PRINTING FROM ENGRAVED PLATES, AS DISTINCT FROM MOVEABLE TYPE, HAS BEEN A SEPARATE TRADE FOR THREE HUNDRED YEARS. IN PLATE PRINTING THE ENGRAVER MARKS THE SURFACE OF A POLISHED METAL PLATE WITH A SHARP TOOL. INK IS FORCED INTO THESE SCRATCHES BY THE PRINTER AND THE SURFACE IS WIPED CLEAN, LEAVING INK IN THE INCISION. DAMP PAPER IS THEN LAID ON THE PLATE AND, UNDER PRESSURE, THE INK IS TRANSFERRED FROM THE LINES INCISED INTO THE PLATE ON TO THE SURFACE OF THE PAPER. THIS PROCESS IS STILL USED FOR FINE ART PRINTS AND FOR SECURITY DOCUMENTS OF ALL KINDS. THEREFORE, FOR JACOB PERKINS, THE PRINTING OF BANKNOTES AND BOOK ILLUSTRATIONS WAS BASICALLY THE SAME THING.
Jacob had come a long way and his multiple dies in hardened steel were a great improvement on what had gone before. However, even steel plates eventually showed signs of wear. He reasoned that if the engraving on a master die could be transferred to as many printing plates as were required, the problem of mass-producing an almost limitless number of identical prints would be solved. He took out a patent in 1813 for a Roller Transfer Press that transferred an image from a hardened master die to a soft steel roller that was subsequently hardened. This hardened roller was than used to imprint the master image onto a printing plate that was in turn hardened.
Having effected a partnership in Fairman, Murray and Draper's business in Philadelphia, Jacob, in conjunction with Murray, obtained patents for a circular matrix printing press and for a press for printing copper and steel engravings. Perkins and his associates were anxious to obtain the contract to print the paper currency for the soon to be established Second National Bank but this was delayed. However, by the summer of 1816 Jacob's plates were accepted by the Federal Government for printing all of the notes of the new National Bank.
In about 1815, Jacob met Asa Spencer, a watchmaker from New London, Connecticut, who had developed a type of geometric lathe for engraving flat, convex and concave surfaces that produced very intricate patterns known as water line engravings. The advantage of this new machine was that, instead of a master die being built up from a number of small dies, a single steel plate, after being engraved, became the master die ready for hardening. By now, Jacob was 50 years old and should have been comfortably off. Sadly, the Second National Bank ran into difficulties and his financial affairs were in such a state that he had to sell most of his patent rights and other interests, leaving other people to reap the rewards of his endeavours.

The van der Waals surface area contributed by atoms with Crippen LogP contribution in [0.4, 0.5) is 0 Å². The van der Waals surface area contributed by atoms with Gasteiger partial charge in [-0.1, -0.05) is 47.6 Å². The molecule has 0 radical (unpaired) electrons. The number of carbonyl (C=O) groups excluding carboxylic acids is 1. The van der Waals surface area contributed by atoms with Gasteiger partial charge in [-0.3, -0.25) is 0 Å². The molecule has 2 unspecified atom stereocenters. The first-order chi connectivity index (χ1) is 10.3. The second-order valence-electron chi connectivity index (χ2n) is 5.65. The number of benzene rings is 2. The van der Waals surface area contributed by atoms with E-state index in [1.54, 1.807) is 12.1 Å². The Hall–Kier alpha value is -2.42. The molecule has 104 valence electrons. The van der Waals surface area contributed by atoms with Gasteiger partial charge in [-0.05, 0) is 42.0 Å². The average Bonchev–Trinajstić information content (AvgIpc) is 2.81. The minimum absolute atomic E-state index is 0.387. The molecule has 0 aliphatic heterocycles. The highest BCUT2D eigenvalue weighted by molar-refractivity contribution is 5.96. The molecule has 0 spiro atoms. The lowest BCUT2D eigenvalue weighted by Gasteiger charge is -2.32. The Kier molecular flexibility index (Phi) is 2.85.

Fortunately things on the other side of the Atlantic were turning in his favour. A spate of bank note forgery embarrassed the English, Irish and Scottish banks, resulting from the flood of 'stop-gap' paper money needed to replace the gold coinage conserved by the Government to finance the wars against Napoleon. Charles Bagot, the British Minister in Washington had been very impressed with the work produced by the Perkins plates and urged their adoption by the Bank of England. Following the payment of the sum of £5,000, Jacob, accompanied by his colleagues Asa Spencer and Gideon Fairman., a staff of engravers and all necessary machinery, set sail on May 31st 1819 to make the 30 day journey to Liverpool. On arrival in England, Jacob set up business as Steel Plate Engravers with the title of Perkins and Fairman at 29, Austin Friars in the City of London.